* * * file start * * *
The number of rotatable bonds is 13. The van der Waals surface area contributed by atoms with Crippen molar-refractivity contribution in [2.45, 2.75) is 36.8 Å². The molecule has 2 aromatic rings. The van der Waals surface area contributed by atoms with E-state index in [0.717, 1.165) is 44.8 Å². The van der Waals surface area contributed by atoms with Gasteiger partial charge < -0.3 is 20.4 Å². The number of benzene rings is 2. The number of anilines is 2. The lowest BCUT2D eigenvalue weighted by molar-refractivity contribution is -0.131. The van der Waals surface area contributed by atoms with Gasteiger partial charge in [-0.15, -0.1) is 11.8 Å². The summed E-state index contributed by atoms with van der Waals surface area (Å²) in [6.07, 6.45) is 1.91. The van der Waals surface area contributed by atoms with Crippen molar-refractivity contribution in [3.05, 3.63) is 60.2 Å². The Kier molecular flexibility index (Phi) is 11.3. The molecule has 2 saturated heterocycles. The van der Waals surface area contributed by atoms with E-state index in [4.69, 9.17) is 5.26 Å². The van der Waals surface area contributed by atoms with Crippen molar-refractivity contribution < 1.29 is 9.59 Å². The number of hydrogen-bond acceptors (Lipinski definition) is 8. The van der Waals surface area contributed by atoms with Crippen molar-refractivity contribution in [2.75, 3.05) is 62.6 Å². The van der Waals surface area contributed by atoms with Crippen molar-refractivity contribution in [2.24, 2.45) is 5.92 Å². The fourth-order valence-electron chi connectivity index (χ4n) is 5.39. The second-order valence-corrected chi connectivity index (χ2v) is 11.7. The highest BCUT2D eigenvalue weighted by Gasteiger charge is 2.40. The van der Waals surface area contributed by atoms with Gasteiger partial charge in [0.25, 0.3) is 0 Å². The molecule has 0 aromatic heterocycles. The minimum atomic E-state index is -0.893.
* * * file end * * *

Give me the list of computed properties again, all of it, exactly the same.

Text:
The number of rotatable bonds is 13. The van der Waals surface area contributed by atoms with Crippen molar-refractivity contribution in [2.45, 2.75) is 36.8 Å². The molecule has 2 aromatic rings. The van der Waals surface area contributed by atoms with E-state index in [0.717, 1.165) is 44.8 Å². The van der Waals surface area contributed by atoms with Gasteiger partial charge < -0.3 is 20.4 Å². The number of benzene rings is 2. The number of anilines is 2. The lowest BCUT2D eigenvalue weighted by molar-refractivity contribution is -0.131. The van der Waals surface area contributed by atoms with Gasteiger partial charge in [-0.15, -0.1) is 11.8 Å². The summed E-state index contributed by atoms with van der Waals surface area (Å²) in [6.07, 6.45) is 1.91. The van der Waals surface area contributed by atoms with Crippen molar-refractivity contribution in [3.05, 3.63) is 60.2 Å². The Kier molecular flexibility index (Phi) is 11.3. The molecule has 2 saturated heterocycles. The van der Waals surface area contributed by atoms with E-state index in [4.69, 9.17) is 5.26 Å². The van der Waals surface area contributed by atoms with Crippen molar-refractivity contribution < 1.29 is 9.59 Å². The number of hydrogen-bond acceptors (Lipinski definition) is 8. The van der Waals surface area contributed by atoms with Crippen molar-refractivity contribution in [2.75, 3.05) is 62.6 Å². The van der Waals surface area contributed by atoms with Crippen molar-refractivity contribution in [2.24, 2.45) is 5.92 Å². The fourth-order valence-electron chi connectivity index (χ4n) is 5.39. The second-order valence-corrected chi connectivity index (χ2v) is 11.7. The highest BCUT2D eigenvalue weighted by Gasteiger charge is 2.40. The van der Waals surface area contributed by atoms with Gasteiger partial charge in [0.25, 0.3) is 0 Å². The molecule has 0 aromatic heterocycles. The minimum atomic E-state index is -0.893.